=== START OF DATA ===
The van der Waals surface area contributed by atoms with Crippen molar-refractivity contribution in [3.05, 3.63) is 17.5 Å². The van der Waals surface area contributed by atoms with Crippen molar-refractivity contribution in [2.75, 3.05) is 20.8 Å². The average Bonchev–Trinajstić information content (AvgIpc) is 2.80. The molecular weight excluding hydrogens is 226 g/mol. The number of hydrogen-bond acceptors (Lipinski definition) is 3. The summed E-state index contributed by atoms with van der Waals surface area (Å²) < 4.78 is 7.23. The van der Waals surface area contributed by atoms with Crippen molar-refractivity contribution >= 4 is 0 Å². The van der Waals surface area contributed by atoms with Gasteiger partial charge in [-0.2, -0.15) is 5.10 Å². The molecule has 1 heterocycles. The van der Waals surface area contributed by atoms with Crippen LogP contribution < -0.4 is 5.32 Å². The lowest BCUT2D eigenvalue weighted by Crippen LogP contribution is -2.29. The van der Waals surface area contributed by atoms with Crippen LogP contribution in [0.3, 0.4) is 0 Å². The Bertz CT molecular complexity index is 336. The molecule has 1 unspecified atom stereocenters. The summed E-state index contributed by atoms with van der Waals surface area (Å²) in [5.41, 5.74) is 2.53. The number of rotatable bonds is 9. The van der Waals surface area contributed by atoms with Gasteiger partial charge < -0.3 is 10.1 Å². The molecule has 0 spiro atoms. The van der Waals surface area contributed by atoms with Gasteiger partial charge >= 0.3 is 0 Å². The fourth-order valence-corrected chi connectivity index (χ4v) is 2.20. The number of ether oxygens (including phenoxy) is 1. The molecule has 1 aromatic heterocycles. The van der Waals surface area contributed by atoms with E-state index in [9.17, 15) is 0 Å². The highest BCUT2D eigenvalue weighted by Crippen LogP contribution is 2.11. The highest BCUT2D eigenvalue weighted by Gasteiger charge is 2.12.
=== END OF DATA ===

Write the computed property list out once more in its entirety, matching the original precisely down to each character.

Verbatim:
The van der Waals surface area contributed by atoms with Crippen molar-refractivity contribution in [3.05, 3.63) is 17.5 Å². The van der Waals surface area contributed by atoms with Crippen molar-refractivity contribution in [2.75, 3.05) is 20.8 Å². The average Bonchev–Trinajstić information content (AvgIpc) is 2.80. The molecular weight excluding hydrogens is 226 g/mol. The number of hydrogen-bond acceptors (Lipinski definition) is 3. The summed E-state index contributed by atoms with van der Waals surface area (Å²) < 4.78 is 7.23. The van der Waals surface area contributed by atoms with Crippen molar-refractivity contribution >= 4 is 0 Å². The van der Waals surface area contributed by atoms with Gasteiger partial charge in [-0.2, -0.15) is 5.10 Å². The molecule has 1 heterocycles. The van der Waals surface area contributed by atoms with Crippen LogP contribution < -0.4 is 5.32 Å². The lowest BCUT2D eigenvalue weighted by Crippen LogP contribution is -2.29. The van der Waals surface area contributed by atoms with Crippen LogP contribution in [0.3, 0.4) is 0 Å². The Bertz CT molecular complexity index is 336. The molecule has 1 unspecified atom stereocenters. The summed E-state index contributed by atoms with van der Waals surface area (Å²) in [5.41, 5.74) is 2.53. The number of rotatable bonds is 9. The van der Waals surface area contributed by atoms with Gasteiger partial charge < -0.3 is 10.1 Å². The molecule has 0 spiro atoms. The van der Waals surface area contributed by atoms with Gasteiger partial charge >= 0.3 is 0 Å². The fourth-order valence-corrected chi connectivity index (χ4v) is 2.20. The number of ether oxygens (including phenoxy) is 1. The molecule has 1 aromatic heterocycles. The van der Waals surface area contributed by atoms with E-state index in [9.17, 15) is 0 Å². The highest BCUT2D eigenvalue weighted by Crippen LogP contribution is 2.11. The highest BCUT2D eigenvalue weighted by Gasteiger charge is 2.12.